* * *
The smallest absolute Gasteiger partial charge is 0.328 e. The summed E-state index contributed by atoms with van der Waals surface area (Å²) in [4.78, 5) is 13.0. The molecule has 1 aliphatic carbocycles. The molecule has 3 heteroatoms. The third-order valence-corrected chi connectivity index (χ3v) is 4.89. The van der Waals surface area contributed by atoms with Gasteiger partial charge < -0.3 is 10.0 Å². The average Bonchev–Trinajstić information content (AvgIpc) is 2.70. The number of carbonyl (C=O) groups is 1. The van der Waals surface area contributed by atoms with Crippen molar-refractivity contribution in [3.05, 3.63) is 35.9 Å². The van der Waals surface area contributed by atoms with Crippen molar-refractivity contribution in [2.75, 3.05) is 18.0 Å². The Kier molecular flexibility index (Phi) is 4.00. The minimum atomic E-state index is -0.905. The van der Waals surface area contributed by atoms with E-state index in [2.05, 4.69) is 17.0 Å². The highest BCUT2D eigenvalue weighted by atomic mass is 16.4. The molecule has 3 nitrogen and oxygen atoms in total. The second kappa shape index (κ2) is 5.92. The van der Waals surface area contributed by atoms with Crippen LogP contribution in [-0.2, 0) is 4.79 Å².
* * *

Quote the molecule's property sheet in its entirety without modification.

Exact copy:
The smallest absolute Gasteiger partial charge is 0.328 e. The summed E-state index contributed by atoms with van der Waals surface area (Å²) in [4.78, 5) is 13.0. The molecule has 1 aliphatic carbocycles. The molecule has 3 heteroatoms. The third-order valence-corrected chi connectivity index (χ3v) is 4.89. The van der Waals surface area contributed by atoms with Gasteiger partial charge < -0.3 is 10.0 Å². The average Bonchev–Trinajstić information content (AvgIpc) is 2.70. The number of carbonyl (C=O) groups is 1. The van der Waals surface area contributed by atoms with Crippen molar-refractivity contribution in [3.05, 3.63) is 35.9 Å². The van der Waals surface area contributed by atoms with Crippen molar-refractivity contribution in [2.75, 3.05) is 18.0 Å². The Kier molecular flexibility index (Phi) is 4.00. The minimum atomic E-state index is -0.905. The van der Waals surface area contributed by atoms with E-state index in [2.05, 4.69) is 17.0 Å². The highest BCUT2D eigenvalue weighted by atomic mass is 16.4. The molecule has 3 nitrogen and oxygen atoms in total. The second kappa shape index (κ2) is 5.92. The van der Waals surface area contributed by atoms with Crippen LogP contribution in [-0.2, 0) is 4.79 Å².